Andy Richardson: 'Sunak's greatest tests lie ahead'
When Chancellor Rishi Sunak unexpectedly took the top finance job in the UK, he was viewed as Boris’s stooge.
The Oxford-educated former investment banker, whose wife is the daughter of an Indian billionaire has, however, been the standout minister during Covid-19. While others have been leaden, revealing ineptitude, Sunak has shone. Reminding Boris Johnson of his own political mortality, the Stanford University alumni has provided stark contrast to those who have made basic errors and displayed worrying mediocrity.
It is odd that a Conservative should have been accused of investing too much money in the economy, yet his generous furlough packages, targeted support for ailing businesses and sectoral assistance for industries that would otherwise have collapsed have set him apart. He is not the only Government success: the speed at which Nightingale hospitals were built also deserved great credit. Beyond that, the performance has been generally poor; a C-minus or D-plus, and Sunak has been the Conservative’s most valued player.
Yet it might also be said that we still know little of his political colours. He has been cast in the role of fire fighter, dampening blazes and preventing others. Soon that will change as he decides how we will fund a debt that has ballooned to being larger than the economy itself. Will he raise taxes? There would appear to be little choice but to do so; for his political master has already ruled out austerity and the public sector was so hollowed out by 10 years of cut backs that there are few savings to be made.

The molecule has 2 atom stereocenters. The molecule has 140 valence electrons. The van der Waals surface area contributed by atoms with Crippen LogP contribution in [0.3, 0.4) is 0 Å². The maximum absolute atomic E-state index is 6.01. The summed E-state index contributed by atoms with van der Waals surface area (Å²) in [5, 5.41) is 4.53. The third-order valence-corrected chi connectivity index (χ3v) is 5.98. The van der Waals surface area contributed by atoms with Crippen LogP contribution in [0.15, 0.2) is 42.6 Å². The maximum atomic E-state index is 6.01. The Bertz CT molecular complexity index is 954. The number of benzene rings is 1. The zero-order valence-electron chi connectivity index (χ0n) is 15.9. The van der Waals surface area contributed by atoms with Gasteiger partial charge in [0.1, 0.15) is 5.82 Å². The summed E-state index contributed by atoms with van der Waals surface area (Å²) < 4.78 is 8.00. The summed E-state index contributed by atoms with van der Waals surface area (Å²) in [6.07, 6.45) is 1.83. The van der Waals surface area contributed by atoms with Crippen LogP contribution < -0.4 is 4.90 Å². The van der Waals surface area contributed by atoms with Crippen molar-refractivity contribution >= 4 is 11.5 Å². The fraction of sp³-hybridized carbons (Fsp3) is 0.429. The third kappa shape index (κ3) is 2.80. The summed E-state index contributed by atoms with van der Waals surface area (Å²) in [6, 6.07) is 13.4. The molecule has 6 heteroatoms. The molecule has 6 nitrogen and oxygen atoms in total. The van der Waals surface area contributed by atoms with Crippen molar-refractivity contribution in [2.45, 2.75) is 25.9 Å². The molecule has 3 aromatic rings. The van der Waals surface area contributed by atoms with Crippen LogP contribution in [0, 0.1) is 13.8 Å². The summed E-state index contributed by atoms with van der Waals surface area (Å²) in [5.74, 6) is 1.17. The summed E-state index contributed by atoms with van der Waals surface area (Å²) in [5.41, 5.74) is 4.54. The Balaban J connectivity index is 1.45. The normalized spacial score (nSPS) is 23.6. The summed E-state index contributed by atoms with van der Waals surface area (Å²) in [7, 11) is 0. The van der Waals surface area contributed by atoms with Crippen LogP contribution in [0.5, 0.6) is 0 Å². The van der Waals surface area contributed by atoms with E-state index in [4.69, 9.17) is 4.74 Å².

Will he abandon the triple lock on pensions? Though it would be unpopular with some, he ought to. Even Labour’s former Home Secretary Alan Johnson has described it as unsustainably generous and iniquitous, at a time when the young are suffering most. Perhaps the 2.5 per cent OAP guarantee will go.
Sunak, elected to serve Richmond, Yorkshire, in 2015, has many tough decisions to make as he simultaneously tries to prop up the economy, stimulate demand for at-risk sectors, avoid wholescale unemployment and pay for his largesse.
Lest we forget, Britain is at the start of a transformative change. The ideological war over Brexit may have been won by those who wanted to leave, but the costs and impacts have yet to be truly assessed.
Sunak has thus far performed admirably, but his greatest tests lie ahead.
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